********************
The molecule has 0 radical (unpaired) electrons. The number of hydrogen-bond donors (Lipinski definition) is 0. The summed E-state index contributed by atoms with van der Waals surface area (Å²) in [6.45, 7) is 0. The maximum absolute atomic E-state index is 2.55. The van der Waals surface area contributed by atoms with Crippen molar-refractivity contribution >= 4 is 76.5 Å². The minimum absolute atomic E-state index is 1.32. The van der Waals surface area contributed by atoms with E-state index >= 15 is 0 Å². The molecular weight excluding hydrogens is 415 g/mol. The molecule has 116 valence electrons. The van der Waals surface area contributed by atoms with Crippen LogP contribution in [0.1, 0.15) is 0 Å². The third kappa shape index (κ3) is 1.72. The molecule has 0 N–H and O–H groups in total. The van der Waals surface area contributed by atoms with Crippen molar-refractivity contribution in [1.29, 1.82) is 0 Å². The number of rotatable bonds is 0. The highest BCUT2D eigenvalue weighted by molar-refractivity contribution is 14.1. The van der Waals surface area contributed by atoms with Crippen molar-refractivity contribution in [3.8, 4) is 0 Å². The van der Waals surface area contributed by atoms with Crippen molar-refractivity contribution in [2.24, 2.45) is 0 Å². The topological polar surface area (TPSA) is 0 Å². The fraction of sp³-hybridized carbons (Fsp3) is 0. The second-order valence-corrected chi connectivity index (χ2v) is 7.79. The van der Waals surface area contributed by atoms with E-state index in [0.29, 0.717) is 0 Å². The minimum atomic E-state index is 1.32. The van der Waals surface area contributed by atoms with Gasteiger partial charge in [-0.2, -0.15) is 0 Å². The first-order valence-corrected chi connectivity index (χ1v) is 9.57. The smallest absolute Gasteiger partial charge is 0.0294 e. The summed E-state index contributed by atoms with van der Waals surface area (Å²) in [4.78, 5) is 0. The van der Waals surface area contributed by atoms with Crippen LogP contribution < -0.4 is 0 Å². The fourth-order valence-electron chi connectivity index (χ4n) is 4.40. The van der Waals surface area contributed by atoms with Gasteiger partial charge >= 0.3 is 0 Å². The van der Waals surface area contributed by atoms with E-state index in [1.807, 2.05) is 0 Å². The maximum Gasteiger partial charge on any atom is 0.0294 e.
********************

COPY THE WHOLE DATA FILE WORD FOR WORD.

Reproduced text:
The molecule has 0 radical (unpaired) electrons. The number of hydrogen-bond donors (Lipinski definition) is 0. The summed E-state index contributed by atoms with van der Waals surface area (Å²) in [6.45, 7) is 0. The maximum absolute atomic E-state index is 2.55. The van der Waals surface area contributed by atoms with Crippen molar-refractivity contribution >= 4 is 76.5 Å². The minimum absolute atomic E-state index is 1.32. The van der Waals surface area contributed by atoms with E-state index >= 15 is 0 Å². The molecular weight excluding hydrogens is 415 g/mol. The molecule has 116 valence electrons. The van der Waals surface area contributed by atoms with Crippen LogP contribution in [0.1, 0.15) is 0 Å². The third kappa shape index (κ3) is 1.72. The molecule has 0 N–H and O–H groups in total. The van der Waals surface area contributed by atoms with Crippen molar-refractivity contribution in [1.29, 1.82) is 0 Å². The number of rotatable bonds is 0. The highest BCUT2D eigenvalue weighted by molar-refractivity contribution is 14.1. The van der Waals surface area contributed by atoms with Crippen molar-refractivity contribution in [3.8, 4) is 0 Å². The van der Waals surface area contributed by atoms with Crippen molar-refractivity contribution in [2.24, 2.45) is 0 Å². The topological polar surface area (TPSA) is 0 Å². The fraction of sp³-hybridized carbons (Fsp3) is 0. The second-order valence-corrected chi connectivity index (χ2v) is 7.79. The van der Waals surface area contributed by atoms with E-state index in [0.29, 0.717) is 0 Å². The minimum atomic E-state index is 1.32. The van der Waals surface area contributed by atoms with Gasteiger partial charge in [-0.2, -0.15) is 0 Å². The first-order valence-corrected chi connectivity index (χ1v) is 9.57. The smallest absolute Gasteiger partial charge is 0.0294 e. The summed E-state index contributed by atoms with van der Waals surface area (Å²) in [4.78, 5) is 0. The van der Waals surface area contributed by atoms with Crippen LogP contribution < -0.4 is 0 Å². The fourth-order valence-electron chi connectivity index (χ4n) is 4.40. The van der Waals surface area contributed by atoms with Gasteiger partial charge >= 0.3 is 0 Å². The van der Waals surface area contributed by atoms with E-state index in [1.807, 2.05) is 0 Å². The maximum Gasteiger partial charge on any atom is 0.0294 e.